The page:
What crimes does Lady Macbeth reference in this scene? Which of these crimes did she help Macbeth to plan?
Where in the play does Lady Macbeth’s power start to decline? What else is happening alongside this?
Why can’t Lady Macbeth remove the blood from her hands in this scene?
Compare this to Macbeth’s reference to ‘gouts of blood’. How has each of their relationship with blood changed over the course of the play?
What does blood represent in the play?
Where in the play have we heard references to knocking previously?
Here, Lady Macbeth uses words that have been repeated frequently throughout the play. Why might Shakespeare include them in this scene?
How do you feel about Lady Macbeth at this point in the play, and why?
Can Lady Macbeth be considered a tragic hero alongside Macbeth? Why/why not?
Act V, scene 5
ACT 5, SCENE V. Dunsinane. Within the castle.
Wherefore was that cry?
The queen, my lord, is dead.
She should have died hereafter;
There would have been a time for such a word.
To-morrow, and to-morrow, and to-morrow,
Creeps in this petty pace from day to day
To the last syllable of recorded time,
And all our yesterdays have lighted fools
The way to dusty death. Out, out, brief candle!
Life’s but a walking shadow, a poor player
That struts and frets his hour upon the stage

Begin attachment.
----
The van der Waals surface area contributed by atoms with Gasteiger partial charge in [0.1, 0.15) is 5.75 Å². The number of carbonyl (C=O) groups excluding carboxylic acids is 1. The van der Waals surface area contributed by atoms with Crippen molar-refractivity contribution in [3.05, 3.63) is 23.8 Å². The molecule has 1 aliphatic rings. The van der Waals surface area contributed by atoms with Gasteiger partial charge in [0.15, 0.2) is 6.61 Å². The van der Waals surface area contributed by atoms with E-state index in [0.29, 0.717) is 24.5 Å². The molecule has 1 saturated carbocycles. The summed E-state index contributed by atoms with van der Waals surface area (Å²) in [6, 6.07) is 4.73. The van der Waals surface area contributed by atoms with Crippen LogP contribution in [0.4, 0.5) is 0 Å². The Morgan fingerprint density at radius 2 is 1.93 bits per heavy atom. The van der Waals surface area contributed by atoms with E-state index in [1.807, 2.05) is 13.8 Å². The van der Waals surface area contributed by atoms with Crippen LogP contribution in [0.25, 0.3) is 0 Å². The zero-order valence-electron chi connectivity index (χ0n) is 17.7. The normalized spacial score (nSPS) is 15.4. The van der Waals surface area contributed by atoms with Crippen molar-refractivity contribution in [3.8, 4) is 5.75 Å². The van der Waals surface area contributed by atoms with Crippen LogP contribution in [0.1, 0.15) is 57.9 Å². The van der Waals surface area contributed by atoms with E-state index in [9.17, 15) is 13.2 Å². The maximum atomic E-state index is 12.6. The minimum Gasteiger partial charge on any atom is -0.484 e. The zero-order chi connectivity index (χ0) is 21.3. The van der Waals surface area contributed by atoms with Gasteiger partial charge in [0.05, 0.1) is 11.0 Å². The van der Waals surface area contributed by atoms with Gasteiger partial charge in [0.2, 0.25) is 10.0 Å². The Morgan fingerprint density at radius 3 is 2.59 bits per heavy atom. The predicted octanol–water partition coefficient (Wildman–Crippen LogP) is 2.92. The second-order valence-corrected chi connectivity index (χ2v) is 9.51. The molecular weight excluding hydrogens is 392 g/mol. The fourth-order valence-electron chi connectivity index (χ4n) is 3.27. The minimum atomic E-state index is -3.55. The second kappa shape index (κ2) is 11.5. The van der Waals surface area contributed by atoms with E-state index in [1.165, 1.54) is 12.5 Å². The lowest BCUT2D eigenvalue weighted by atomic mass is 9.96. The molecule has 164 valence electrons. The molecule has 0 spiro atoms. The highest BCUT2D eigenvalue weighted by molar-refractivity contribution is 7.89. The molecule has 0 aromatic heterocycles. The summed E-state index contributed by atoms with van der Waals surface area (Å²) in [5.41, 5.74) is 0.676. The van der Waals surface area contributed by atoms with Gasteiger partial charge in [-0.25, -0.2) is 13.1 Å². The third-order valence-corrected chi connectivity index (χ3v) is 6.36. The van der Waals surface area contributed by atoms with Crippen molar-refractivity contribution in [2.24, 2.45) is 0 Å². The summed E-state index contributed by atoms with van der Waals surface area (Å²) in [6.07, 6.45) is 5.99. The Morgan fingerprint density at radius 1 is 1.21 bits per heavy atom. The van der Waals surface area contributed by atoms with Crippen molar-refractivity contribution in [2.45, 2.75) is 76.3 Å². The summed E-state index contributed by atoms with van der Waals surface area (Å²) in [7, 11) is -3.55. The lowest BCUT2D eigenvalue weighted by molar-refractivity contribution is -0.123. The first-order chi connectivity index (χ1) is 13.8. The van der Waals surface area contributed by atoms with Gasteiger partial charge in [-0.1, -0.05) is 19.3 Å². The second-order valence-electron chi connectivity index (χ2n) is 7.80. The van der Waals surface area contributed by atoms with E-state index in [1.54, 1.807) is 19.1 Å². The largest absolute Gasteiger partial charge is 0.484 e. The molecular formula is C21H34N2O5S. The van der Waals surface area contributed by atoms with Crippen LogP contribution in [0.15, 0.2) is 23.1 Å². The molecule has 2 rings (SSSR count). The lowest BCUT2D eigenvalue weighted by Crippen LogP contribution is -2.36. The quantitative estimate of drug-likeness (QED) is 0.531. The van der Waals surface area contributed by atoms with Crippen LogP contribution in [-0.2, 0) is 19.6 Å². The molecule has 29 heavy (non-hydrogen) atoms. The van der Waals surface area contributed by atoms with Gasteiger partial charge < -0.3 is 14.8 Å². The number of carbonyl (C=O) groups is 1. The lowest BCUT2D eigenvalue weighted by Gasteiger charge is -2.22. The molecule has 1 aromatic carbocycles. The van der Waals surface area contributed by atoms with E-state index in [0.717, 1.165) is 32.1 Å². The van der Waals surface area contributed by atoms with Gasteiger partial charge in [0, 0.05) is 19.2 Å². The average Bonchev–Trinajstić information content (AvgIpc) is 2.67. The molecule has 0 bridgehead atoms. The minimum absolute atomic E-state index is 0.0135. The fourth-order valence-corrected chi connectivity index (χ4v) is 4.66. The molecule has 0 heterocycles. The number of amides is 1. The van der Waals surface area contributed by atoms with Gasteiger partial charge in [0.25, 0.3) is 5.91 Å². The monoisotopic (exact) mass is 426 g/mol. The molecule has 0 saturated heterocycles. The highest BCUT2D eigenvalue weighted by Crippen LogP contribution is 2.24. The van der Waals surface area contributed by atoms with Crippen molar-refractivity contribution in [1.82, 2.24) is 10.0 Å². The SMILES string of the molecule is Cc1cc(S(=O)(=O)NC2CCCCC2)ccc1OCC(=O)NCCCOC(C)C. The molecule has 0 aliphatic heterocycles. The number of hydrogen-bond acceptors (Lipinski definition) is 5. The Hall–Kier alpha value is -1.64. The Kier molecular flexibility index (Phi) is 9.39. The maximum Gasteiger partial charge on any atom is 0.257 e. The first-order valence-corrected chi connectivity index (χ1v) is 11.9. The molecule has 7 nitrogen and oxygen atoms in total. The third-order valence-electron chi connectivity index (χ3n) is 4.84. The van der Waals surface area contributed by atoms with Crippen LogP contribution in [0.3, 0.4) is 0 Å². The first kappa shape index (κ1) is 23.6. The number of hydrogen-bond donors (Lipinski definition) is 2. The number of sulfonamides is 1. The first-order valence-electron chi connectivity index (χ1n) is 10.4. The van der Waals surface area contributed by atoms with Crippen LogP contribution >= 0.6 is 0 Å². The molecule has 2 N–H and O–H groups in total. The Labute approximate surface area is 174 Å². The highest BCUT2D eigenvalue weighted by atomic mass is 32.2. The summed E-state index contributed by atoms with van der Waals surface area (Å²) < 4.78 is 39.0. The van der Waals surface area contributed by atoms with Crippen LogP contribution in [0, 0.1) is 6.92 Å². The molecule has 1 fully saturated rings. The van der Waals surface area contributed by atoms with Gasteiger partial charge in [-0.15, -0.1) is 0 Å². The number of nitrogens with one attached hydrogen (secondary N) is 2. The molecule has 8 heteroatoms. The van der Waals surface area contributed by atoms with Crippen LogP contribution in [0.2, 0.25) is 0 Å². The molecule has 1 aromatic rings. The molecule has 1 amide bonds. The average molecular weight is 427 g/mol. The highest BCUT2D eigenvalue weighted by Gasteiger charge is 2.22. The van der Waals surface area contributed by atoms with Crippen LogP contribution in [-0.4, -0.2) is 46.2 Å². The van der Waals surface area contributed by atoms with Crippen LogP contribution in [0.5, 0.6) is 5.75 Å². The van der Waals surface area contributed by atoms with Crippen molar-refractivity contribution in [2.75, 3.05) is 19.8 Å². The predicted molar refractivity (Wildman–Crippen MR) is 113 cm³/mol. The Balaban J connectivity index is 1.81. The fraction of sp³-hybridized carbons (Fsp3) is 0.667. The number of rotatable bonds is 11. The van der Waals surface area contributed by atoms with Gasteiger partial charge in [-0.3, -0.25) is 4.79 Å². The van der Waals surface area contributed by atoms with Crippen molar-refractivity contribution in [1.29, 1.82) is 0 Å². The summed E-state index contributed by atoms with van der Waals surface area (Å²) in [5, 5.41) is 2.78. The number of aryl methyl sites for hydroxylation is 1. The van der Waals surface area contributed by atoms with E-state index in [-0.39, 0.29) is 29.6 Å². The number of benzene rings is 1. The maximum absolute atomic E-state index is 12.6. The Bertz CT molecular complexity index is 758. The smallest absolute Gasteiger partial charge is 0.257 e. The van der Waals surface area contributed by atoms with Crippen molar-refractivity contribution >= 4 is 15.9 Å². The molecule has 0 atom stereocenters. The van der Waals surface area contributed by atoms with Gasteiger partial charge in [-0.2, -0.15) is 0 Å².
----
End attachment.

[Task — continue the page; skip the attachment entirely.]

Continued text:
And then is heard no more: it is a tale
Told by an idiot, full of sound and fury,
Enter a Messenger
Thou comest to use thy tongue; thy story quickly
There has been lots of debate over the exact meaning of these lines.
What might ‘hereafter’ mean?
How many syllables are there in the first line? Why might this be significant?
Which ‘word’ would there ‘have been time for’?
How do you think Macbeth feels towards Lady Macbeth here?
There are lots of Biblical references in this passage. Research the passages from the Bible that seem the most significant to this speech.
Where else are there references to candles within the play? What is the significance of them being lit and going out?
Why does Shakespeare draw attention to the role of theatre here? What is he saying life and theatre have in common?
What does this extended metaphor reveal about the way that Macbeth now views life?
How does the tone shift here?
How do you feel about Macbeth at this point in the play?